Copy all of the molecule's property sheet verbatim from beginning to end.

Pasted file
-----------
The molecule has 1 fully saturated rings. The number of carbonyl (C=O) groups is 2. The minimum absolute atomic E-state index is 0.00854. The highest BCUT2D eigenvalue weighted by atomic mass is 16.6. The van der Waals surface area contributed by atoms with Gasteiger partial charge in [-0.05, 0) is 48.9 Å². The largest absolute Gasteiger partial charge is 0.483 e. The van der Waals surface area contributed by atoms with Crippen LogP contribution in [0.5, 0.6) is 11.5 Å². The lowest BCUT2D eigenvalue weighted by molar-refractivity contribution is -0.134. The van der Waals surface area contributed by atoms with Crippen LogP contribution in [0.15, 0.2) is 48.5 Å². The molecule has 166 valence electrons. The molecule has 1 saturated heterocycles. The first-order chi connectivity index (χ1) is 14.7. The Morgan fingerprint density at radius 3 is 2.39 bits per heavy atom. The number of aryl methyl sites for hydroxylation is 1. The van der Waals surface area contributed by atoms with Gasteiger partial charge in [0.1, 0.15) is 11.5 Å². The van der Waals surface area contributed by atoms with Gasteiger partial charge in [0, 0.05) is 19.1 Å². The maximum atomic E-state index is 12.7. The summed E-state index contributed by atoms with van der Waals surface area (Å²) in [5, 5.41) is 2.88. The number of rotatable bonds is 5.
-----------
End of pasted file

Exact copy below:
The molecule has 1 fully saturated rings. The number of carbonyl (C=O) groups is 2. The minimum absolute atomic E-state index is 0.00854. The highest BCUT2D eigenvalue weighted by atomic mass is 16.6. The van der Waals surface area contributed by atoms with Gasteiger partial charge in [-0.05, 0) is 48.9 Å². The largest absolute Gasteiger partial charge is 0.483 e. The van der Waals surface area contributed by atoms with Crippen LogP contribution in [0.5, 0.6) is 11.5 Å². The lowest BCUT2D eigenvalue weighted by molar-refractivity contribution is -0.134. The van der Waals surface area contributed by atoms with Crippen LogP contribution in [0.15, 0.2) is 48.5 Å². The molecule has 166 valence electrons. The molecule has 1 saturated heterocycles. The first-order chi connectivity index (χ1) is 14.7. The Morgan fingerprint density at radius 3 is 2.39 bits per heavy atom. The number of aryl methyl sites for hydroxylation is 1. The van der Waals surface area contributed by atoms with Gasteiger partial charge in [0.1, 0.15) is 11.5 Å². The van der Waals surface area contributed by atoms with Gasteiger partial charge in [0, 0.05) is 19.1 Å². The maximum atomic E-state index is 12.7. The summed E-state index contributed by atoms with van der Waals surface area (Å²) in [5, 5.41) is 2.88. The number of rotatable bonds is 5.